I'm surprised to see so many men of military age.

Every Face

I've been looking at every face to see if my maternal grandfather is in this crowd. He was born in 1898, served in the navy in WWI, and had 2 children when this photo was taken. I know only that he worked in an aircraft factory in Cowtown during the war...don't know which one. Something tells me he would't have been standing patiently by the gate while eating lunch...more likely he was running a craps game in the shade under the wing of the aircraft in the top left corner.

Goober Pea

Clark Gable

Check out Clark Gable next to the gal in the white spectacles!

Hilarious! I frgot that

Hilarious! I forgot that one.

But seriously, can you imagine how different a present day photo of a couple hundred American factory workers would look? An alien viewing the two photos would probably think it was two different species.

It was probably the more the active lifestyle that kept these people thin than the food. I have an old cookbook from the 50's and it seems every recipe back then started out with heaps of butter, lard or (gasp!) bacon fat.

Gamblers Visor

I bet the the man a "gamblers visor" is an accountant. They were used to prevent eye strain.

More here:

I still think

Great picture!! Yet I still think the buttons are to apply for the job, and thats their number in line. They all look like they are waiting to go through the fence to the table on the other side. I'd bet this was a type of 'job fair' despite what the caption said. Theres so many of them dressed like individuals, not co-workers, if you know what I mean.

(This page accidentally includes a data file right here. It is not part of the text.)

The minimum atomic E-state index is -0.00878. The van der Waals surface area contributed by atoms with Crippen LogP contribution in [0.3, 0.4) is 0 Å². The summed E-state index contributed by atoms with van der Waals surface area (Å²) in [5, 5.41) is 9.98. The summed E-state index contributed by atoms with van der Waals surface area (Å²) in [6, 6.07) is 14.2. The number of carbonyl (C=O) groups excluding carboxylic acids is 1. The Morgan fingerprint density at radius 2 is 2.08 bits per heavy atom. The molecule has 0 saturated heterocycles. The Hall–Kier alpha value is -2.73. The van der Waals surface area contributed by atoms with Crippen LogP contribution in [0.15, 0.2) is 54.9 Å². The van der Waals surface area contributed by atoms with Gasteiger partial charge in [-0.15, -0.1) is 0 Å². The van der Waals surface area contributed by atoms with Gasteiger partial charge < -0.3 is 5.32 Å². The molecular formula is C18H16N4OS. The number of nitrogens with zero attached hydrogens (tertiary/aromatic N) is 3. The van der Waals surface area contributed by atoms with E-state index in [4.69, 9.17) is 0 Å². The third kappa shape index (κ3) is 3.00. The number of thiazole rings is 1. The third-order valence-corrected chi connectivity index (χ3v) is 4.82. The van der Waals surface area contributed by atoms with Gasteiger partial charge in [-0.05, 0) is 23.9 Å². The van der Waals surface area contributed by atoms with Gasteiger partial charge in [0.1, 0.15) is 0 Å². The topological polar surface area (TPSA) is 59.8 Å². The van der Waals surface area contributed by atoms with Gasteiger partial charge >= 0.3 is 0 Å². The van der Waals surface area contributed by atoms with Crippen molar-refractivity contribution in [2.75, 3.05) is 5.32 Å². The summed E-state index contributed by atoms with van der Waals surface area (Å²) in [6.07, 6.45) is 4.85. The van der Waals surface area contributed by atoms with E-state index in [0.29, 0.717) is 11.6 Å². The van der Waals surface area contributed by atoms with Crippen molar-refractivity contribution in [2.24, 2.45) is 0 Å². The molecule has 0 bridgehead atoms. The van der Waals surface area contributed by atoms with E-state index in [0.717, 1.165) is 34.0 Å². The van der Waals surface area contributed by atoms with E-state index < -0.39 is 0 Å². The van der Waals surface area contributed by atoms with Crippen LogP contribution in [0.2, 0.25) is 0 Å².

[The caption is from the photographer and there's no reason to think he is wrong. In fact, people drinking and snacking indicates break time. -Ken]

employee badges

I think those yellow buttons are employee ID badges. In the days before instant photos and laminated paper "nametags", numbered buttons were sometimes used. I have one from a cannery that looks similar to these.

"I could not find a single

"I could not find a single overweight person in this crowd."

The fella to the left of thermos guy looks a little husky. Okay, 1. :-)

The caption says they are on a break, but it appears that many that aren't looking at the camera are facing to the left, if not looking that way, as if they are waiting for something to happen on the other side of the fence.